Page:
Psychologist, psychiatrist, therapy, counsellor. For many, those four words are among the most frightening in the English language. To use them is to imply something is wrong, that someone is crazy, the funny farm is looming on the horizon. Uttering just one of them can mean an admission of supposed weakness; a show of vulnerability that rings discordantly against our national chorus of "harden up".
I remember the stigma of feeling suicidal; the way it flashed in people's eyes when I confessed I was seeing a psychologist. I remember the clammy silences as they fished for a response. I remember being told that I'd be fine if I just "went out on the piss more".
This week, the Herald has taken the courageous step of launching a series about suicide, "Break The Silence". I have read each piece with my heart in my throat. The stories of Colin Taipari-Herewini and Mia Dunn made me physically gasp, with tears burning in my eyes that refused to fall. Because sometimes crying just isn't enough to express feelings of horror and fury.
Feelings can be overwhelming, or they can hide behind a brick wall of numbness. Whichever may be the case, Kiwis are useless at them. If feelings were a sport, we'd be near the bottom of the international rankings. Our feelings team would look something like a rugby side of big, burly blokes who were all afraid of the ball. "And the fullback boots the ball down the field and... oh you won't believe this... the New Zealanders are running in the other direction!"
Catching the ball or, as I like to think of it, accepting your feelings, isn't easy. Learning to name the swirling mess of unidentified emotion that makes life seem overwhelming is hard work. Acknowledging feelings of sadness, anger, despair, inadequacy, self-loathing and fear means knowing, deep down, that something has to be done about them. Which is where psychologists, psychiatrists and counsellors come in. How on earth can we be expected to catch the slippery, awkwardly shaped ball, rocketing towards us from a height of 15 metres, when no one has taught us how?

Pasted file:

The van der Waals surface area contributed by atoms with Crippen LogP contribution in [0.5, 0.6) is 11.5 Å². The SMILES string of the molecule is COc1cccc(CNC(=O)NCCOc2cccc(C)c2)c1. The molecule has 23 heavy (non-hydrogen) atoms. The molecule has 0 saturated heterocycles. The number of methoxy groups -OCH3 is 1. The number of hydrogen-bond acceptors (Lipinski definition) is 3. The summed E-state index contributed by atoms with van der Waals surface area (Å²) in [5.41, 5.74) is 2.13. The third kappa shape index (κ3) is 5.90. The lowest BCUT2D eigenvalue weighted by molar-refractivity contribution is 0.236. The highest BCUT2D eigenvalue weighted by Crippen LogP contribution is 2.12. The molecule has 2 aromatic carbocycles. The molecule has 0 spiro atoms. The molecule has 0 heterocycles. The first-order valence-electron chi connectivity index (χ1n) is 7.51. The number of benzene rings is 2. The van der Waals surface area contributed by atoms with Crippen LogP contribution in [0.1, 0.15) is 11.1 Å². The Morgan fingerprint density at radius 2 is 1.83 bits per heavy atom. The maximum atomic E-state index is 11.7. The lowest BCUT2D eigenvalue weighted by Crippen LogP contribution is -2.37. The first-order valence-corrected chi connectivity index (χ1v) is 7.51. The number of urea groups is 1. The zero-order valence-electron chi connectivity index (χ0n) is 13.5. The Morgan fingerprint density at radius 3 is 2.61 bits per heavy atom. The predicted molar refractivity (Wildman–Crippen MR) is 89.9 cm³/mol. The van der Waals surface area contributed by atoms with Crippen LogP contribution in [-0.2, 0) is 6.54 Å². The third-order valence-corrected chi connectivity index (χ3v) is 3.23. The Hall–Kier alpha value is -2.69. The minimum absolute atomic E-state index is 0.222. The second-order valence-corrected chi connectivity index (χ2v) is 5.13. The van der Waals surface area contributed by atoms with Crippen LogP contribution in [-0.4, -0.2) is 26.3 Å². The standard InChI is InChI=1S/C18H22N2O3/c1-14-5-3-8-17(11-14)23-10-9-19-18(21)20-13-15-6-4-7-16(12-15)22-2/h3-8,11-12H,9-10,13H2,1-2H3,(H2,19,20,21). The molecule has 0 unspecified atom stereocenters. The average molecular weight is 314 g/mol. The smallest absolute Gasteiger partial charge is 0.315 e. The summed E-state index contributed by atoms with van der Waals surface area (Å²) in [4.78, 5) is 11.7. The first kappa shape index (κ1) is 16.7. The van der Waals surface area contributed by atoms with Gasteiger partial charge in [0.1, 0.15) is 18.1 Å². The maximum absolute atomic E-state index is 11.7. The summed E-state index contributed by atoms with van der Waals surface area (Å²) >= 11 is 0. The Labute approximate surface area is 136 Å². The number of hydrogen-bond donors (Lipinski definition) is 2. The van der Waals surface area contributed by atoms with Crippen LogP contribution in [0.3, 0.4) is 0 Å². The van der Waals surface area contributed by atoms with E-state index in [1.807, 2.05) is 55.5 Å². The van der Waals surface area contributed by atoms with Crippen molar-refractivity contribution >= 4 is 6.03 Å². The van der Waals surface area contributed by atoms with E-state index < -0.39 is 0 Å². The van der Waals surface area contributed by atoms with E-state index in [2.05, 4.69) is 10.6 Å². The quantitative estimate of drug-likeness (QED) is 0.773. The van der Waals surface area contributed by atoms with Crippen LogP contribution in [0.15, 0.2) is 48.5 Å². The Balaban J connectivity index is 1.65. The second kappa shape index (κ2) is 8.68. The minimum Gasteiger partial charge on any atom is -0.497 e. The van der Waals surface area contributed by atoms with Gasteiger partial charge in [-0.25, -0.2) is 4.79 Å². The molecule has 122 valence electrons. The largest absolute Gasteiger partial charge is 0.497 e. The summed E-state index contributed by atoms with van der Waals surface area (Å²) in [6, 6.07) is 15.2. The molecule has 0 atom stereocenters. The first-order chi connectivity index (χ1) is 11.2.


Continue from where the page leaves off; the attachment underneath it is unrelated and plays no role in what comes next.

To my mind, therapy is really just a form of coaching, by which I mean no disrespect to the hard-working health professionals who have undergone years of training to learn how to help people. I wish everyone had access to therapy, and that there was no stigma attached to it. I learnt more about myself and about how to deal with life's challenges during my time in therapy than I learnt in 13 years in the education system. Which is not to say that schools and teachers don't do their best; they're just not trained or resourced to deal with their students' mental health needs.
And let's be honest, we all have mental health needs occasionally, whether we just feel a bit down about a challenging relationship, stressed out during a particularly busy time or we're experiencing a diagnosable mental illness. Mental health isn't just measured by the absence of disease, but by how okay (or not) we feel. If our national narrative encourages us to ignore our struggles, be tough and get on with it, can we really say that we're all that mentally healthy? Is it really a surprise that our violence statistics are so bad when we walk around hiding our hurts and pretending that we're okay?
We pride ourselves on being a resilient bunch, but we need to redefine what it means to be resilient. The kind of resilience we need is having the strength to hold on and reach out when the going gets tough, not the kind that locks people inside their own cognitive torture chambers so we don't have to have uncomfortable conversations about feelings. We need to change our national narrative. Instead of, "harden up", we need to say, "it's okay to feel sad". Then we need to go a step further. "It's okay to feel sad, and would you like to talk about it?"
While in my ideal world everyone would have access to therapy, to undergo a bit of a "life check-up" and learn a few tools to help them to cope with their troubles from professionals who are literally trained to help people to live better lives, in the real world the mental health of our fellow Kiwis is up to us. It's up to us to put pressure on our representatives to improve and adequately fund the health system. It's up to us to decide which party (or parties) will deliver better mental health outcomes.
But most of all, it's up to us to reach out to our neighbours, friends and whanau and ask, "are you okay?" To make time to sit with them and listen to them without judgment. To encourage them to seek the help of professionals who are trained to assist them. And to make it okay to do so.
The level of suicide we have in New Zealand is a devastating sign of a sick society. It's up to us to fix it.
Where to get help:
• Lifeline: 0800 543 354 (available 24/7)
• Suicide Crisis Helpline: 0508 828 865 (0508 TAUTOKO) (available 24/7)
• Youthline: 0800 376 633
• Kidsline: 0800 543 754 (available 24/7)
• Whatsup: 0800 942 8787 (1pm to 11pm)
• Depression helpline: 0800 111 757 (available 24/7)
• Rainbow Youth: (09) 376 4155
• Samaritans 0800 726 666
• If it is an emergency and you feel like you or someone else is at risk, call 111.